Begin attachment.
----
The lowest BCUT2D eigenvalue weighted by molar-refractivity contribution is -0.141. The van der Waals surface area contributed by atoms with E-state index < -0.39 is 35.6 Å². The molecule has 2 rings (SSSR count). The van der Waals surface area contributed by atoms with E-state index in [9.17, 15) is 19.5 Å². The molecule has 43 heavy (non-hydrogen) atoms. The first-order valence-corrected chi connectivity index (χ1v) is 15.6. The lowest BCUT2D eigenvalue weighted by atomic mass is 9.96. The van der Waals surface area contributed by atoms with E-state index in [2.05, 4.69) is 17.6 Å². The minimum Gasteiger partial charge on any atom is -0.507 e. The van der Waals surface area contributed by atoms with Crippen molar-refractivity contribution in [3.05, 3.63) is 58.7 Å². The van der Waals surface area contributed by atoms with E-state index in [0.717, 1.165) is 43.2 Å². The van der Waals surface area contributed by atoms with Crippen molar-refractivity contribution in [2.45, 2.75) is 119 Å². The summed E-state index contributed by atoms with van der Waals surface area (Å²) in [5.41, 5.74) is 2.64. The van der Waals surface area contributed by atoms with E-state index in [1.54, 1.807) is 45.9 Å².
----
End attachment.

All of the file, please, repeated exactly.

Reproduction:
The lowest BCUT2D eigenvalue weighted by molar-refractivity contribution is -0.141. The van der Waals surface area contributed by atoms with E-state index < -0.39 is 35.6 Å². The molecule has 2 rings (SSSR count). The van der Waals surface area contributed by atoms with E-state index in [9.17, 15) is 19.5 Å². The molecule has 43 heavy (non-hydrogen) atoms. The first-order valence-corrected chi connectivity index (χ1v) is 15.6. The lowest BCUT2D eigenvalue weighted by atomic mass is 9.96. The van der Waals surface area contributed by atoms with E-state index in [2.05, 4.69) is 17.6 Å². The minimum Gasteiger partial charge on any atom is -0.507 e. The van der Waals surface area contributed by atoms with Crippen molar-refractivity contribution in [3.05, 3.63) is 58.7 Å². The van der Waals surface area contributed by atoms with E-state index in [0.717, 1.165) is 43.2 Å². The van der Waals surface area contributed by atoms with Crippen molar-refractivity contribution in [2.45, 2.75) is 119 Å². The summed E-state index contributed by atoms with van der Waals surface area (Å²) in [5.41, 5.74) is 2.64. The van der Waals surface area contributed by atoms with E-state index in [1.54, 1.807) is 45.9 Å².